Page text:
Hawaii is the most fossil fuel dependent state in the nation. Because oil is both a volatile commodity and a finite resource, it is imperative that we begin to embrace alternatives. Wind is one of the most viable.
Achieving the goal of 70% clean energy in Hawaii by 2030 should be a breeze. That’s because wind energy is an important part of the state’s clean energy initiative.
THE WIND HAS ALWAYS BEEN AT OUR BACK
Early voyagers to Hawaii traveled here with the wind in their sails. Legend tells of the boy, Paka`a, who harnessed the wind from La`amaomao, the keeper of the winds, to power his canoe's sails so that he could win a race against fishermen and ensure a fresh supply of fish for him and his mother each night. Today, there are equally compelling benefits to wind power.
Wind power is renewable. We have an endless supply. On Molokai and Lanai – where wind levels are among the best in the country – wind is available 40% of the time.
CHANGE IS ALREADY IN THE AIR
The Kaheawa wind farm – built in nene goose habitat on Maui – already supplies 30 megawatts of power. And the geese are thriving. Furthermore, the Kahuku Wind Farm on Oahu – which broke ground in July, 2010 – will soon consist of 12 wind turbines producing enough power to power 7700 homes every year.
WIND ENERGY IN HAWAII
|Wind is plentiful on Hawaii's islands. In the past, ancient Hawaiians depended on the trade winds to sail their canoes. And for the people of Hawaii today, the wind holds tremendous potential as a clean, renewable energy source. Wind turbines can be used as stand-alone applications, or they can be connected to a utility power grid or even combined with a photovoltaic (solar cell) system. For utility-scale (megawatt-sized) sources of wind energy, a large number of wind turbines are usually built close together to form a wind plant. A growing number of utility providers use wind plants to supply power to their customers. In Hawaii, wind farms are already supplying electricity to consumers on Maui and Hawaii's Big Island, and plans are under way to install wind turbines on Lanai, Molokai, and Oahu.||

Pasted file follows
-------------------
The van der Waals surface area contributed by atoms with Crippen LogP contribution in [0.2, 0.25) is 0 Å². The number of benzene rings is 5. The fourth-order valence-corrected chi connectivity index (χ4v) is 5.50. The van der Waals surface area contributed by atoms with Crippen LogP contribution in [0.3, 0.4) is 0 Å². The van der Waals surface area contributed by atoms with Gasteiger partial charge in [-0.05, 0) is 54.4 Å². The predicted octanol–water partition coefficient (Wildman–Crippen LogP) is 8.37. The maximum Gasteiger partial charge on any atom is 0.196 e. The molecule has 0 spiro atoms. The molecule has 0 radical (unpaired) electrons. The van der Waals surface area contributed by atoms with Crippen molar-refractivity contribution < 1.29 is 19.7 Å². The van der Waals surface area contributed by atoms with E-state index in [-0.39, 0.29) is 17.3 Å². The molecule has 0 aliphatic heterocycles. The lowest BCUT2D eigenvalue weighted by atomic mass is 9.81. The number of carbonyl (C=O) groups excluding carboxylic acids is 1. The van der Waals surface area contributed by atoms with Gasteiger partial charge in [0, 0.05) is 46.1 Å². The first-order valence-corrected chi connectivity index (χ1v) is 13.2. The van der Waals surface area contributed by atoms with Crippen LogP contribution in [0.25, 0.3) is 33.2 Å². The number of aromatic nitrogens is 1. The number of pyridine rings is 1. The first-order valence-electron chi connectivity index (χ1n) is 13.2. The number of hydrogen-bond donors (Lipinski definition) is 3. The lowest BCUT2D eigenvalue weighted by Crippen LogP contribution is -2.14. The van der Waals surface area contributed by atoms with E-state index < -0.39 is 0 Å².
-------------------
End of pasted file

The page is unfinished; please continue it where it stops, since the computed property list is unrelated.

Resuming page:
Stand-alone wind turbines are typically used for water pumping or communications. However, homeowners, farmers, and ranchers in windy areas can also use wind turbines as a way to reduce their electric bills. Small wind systems also have potential as distributed energy resources. Distributed energy resources refer to a variety of small modular, power-generating technologies that can be combined to improve the operation of the electricity-delivery system.
The U.S. Department of Energy's (DOE) Wind Program and NREL have published a wind resource map for the state of Hawai‘i. The map shows wind speed estimates at 50 meters above the ground and depicts the resource that could be used for utility-scale wind development. Future plans are to provide wind speed estimates at 30 meters, which are useful for identifying small wind turbine opportunities.
This map indicates that Hawaii has wind resources consistent with utility-scale production. Good-to-excellent wind resource areas are fairly evenly distributed throughout the islands. The largest contiguous areas are located on the western parts of Molokai and Lanai, on the western and southern shores of Maui and Kahoolawe, and on the northern and southern tips of Hawaii. There are also localized high-wind resource areas on the islands of Kauai and Oahu.
ADDITIONAL WIND ENERGY INFORMATION
Get the Facts
American Wind Energy Association
Office of Energy Efficiency & Renewable Energy
U.S. Department of Energy